LORI NEdescu,




Board certified sports dietitian, pro athlete, freelance nutrition writer, published author, social content developer & personal chef.

Rest Week

Rest Week

Athletes tend to hate resting. It seems to go directly against meeting performance goals. However much we dislike the idea, we know it is beneficial. The best athletes take breaks, down time, rest days/weeks/months. Rest recharges the body, de-stresses the mind, allows for healing, and helps the athlete come back stronger & more motivated.

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Throughout my competitive years, I’ve been poor at giving my body rest. In the past year I’ve been much better; having a day off a week pretty consistently, but in the past 5 years I can’t recall ever taking a real, extended break. I’m currently ‘off-season’ but have run a marathon and raced 3 cycling events. There hasn’t been structured training, but there has definitely not been time off. Looking ahead to 2019, I know the season will be challenging. I know it will take more discipline, more intensity, and more structure to get the results I desire for myself and to be able to properly support my teammates. While I’m excited for that challenge, it was seeming like an overly daunting task to take on a super charged training focus come December straight from where I was currently. My body needed a break. Rest. Real rest to be able to move forward. So I decided to take a week off from training, completely off (I took a couple walks) to focus on resting my body and coming back stronger.

7 Days of nothing.

Would I survive? Would I turn into an a coach potato? Would I gain 10 pounds?! Would my body remember what to do after a week? I had many doubts and concerns; some silly, but my biggest one was ‘will this be worth it’?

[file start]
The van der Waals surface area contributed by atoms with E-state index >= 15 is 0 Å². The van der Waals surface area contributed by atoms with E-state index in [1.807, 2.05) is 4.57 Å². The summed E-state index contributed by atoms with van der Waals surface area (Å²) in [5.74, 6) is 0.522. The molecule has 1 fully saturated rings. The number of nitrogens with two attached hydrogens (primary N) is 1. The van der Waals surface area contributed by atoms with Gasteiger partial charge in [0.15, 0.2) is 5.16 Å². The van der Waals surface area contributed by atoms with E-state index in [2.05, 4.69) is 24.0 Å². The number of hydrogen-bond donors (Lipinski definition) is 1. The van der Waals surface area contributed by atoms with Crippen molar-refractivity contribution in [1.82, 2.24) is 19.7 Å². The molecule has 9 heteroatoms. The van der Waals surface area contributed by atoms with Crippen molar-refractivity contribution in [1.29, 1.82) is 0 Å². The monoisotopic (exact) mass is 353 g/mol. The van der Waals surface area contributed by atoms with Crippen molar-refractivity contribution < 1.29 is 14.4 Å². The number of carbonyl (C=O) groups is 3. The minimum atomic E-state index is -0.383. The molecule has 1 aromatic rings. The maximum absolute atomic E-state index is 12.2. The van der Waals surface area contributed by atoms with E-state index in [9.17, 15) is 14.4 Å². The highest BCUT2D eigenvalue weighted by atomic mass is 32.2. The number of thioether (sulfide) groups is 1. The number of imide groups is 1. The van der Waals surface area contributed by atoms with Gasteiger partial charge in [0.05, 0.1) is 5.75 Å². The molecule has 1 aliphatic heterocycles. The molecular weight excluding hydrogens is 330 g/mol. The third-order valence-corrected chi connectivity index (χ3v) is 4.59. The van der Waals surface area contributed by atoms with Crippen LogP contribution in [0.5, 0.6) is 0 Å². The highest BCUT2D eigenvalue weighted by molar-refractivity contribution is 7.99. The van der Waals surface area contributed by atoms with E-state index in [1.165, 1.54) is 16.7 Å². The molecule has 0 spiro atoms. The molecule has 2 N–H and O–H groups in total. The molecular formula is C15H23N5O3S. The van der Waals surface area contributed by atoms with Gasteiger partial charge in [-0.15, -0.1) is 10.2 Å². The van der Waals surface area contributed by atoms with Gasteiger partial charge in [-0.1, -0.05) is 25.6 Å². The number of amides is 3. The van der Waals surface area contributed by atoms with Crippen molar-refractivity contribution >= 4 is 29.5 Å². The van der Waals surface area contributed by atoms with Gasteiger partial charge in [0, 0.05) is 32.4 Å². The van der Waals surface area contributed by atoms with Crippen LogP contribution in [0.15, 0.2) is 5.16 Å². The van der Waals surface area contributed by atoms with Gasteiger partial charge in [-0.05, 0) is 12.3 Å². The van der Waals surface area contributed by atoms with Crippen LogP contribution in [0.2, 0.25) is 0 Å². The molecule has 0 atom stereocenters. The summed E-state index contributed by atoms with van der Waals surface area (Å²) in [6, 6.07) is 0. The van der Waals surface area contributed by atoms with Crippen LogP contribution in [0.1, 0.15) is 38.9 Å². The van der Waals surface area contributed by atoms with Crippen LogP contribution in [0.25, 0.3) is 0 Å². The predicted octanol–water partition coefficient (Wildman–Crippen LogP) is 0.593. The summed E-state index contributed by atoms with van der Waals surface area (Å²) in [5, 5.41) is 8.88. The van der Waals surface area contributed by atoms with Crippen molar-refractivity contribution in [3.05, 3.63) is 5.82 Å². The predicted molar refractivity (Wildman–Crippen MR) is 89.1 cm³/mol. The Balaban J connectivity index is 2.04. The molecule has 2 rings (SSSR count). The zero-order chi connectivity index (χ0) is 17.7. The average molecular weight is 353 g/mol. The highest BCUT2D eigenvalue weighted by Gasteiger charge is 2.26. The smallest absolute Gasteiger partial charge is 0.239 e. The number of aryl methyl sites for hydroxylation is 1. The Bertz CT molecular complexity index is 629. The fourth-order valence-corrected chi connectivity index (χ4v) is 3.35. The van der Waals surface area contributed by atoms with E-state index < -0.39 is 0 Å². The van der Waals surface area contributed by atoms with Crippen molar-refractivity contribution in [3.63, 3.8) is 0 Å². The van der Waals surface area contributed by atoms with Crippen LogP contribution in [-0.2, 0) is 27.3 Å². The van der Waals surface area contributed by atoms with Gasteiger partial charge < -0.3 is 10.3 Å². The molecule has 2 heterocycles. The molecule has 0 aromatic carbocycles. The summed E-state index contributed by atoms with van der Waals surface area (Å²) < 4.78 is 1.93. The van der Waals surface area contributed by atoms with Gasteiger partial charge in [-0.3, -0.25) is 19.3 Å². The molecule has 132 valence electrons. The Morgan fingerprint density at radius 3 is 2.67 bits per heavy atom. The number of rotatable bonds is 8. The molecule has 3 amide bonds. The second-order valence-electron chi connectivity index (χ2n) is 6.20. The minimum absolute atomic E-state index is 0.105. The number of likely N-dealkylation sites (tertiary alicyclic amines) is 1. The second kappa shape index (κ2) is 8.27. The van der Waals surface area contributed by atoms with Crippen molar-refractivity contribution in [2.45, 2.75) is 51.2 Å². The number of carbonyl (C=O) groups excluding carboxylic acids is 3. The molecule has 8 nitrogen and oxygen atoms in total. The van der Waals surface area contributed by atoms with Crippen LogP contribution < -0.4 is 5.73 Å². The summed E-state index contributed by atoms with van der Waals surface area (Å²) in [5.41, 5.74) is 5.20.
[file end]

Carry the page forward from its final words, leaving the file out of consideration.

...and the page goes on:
Tips for your rest week:

  • Get plenty of sleep! Sleep in, go to bed early, take a nap, etc… This is a great time to work on boosting sleep habits with a mask, earplugs, try a natural supplement like GoodDay Chocolate Melatonin or SWISSE Wellness Sleep Ultivite.

  • Focus on stretching & massaging. Use this time to take care of your muscles by stretching, doing some light yoga, getting a massage, try cupping or using a foam roller.

  • Take a hot bath. Do the things you might not prioritize during heavy training like taking a hot salt bath.

  • Remove yourself from all things training. There’s no need to be faced with the low amount of calories you’re burning or the lack of steps you’re taking from glancing down at your fitness tracking watch during this time. Listening to your favorite training podcast will likely leave you anxious and motivated to workout. Taking off from your trackers, data programs, fitness media accounts, training podcasts and fitness apps will help you unwind mentally.

  • Don’t stress the diet… too much. You’re burning less calories, yes, but if your period of rest is a week or less, don’t be too concerned. This is a great chance to eat more vegetables, lighter and leaner meals, but this is also a time of rest and that means resting from the stress of strict eating habits while training. So indulge a little.

  • Have some fun. What to do when you’re not spending hours working out, planning your training nutrition, tracking data, etc… Go be social! See a movie, host a dinner party, play mini-golf, read at a coffee shop, whatever.

  • Wear real clothes. Seriously, take this chance to put the yoga and track pants away. Put some jeans on, iron a shirt, wear non-athletic footwear.

On day 5 I started to feel a bit anxious and ready to be working out again. On day 8 I was thrilled to hit an easy workout and see that my body did not become one with the coach, it did remember how to run and bike, and that I didn’t gain 10 pounds (only 2). The best thing post workout was the excitement to be back at it and really dive into getting fit for the upcoming season.

Red Velvet Latte

Red Velvet Latte

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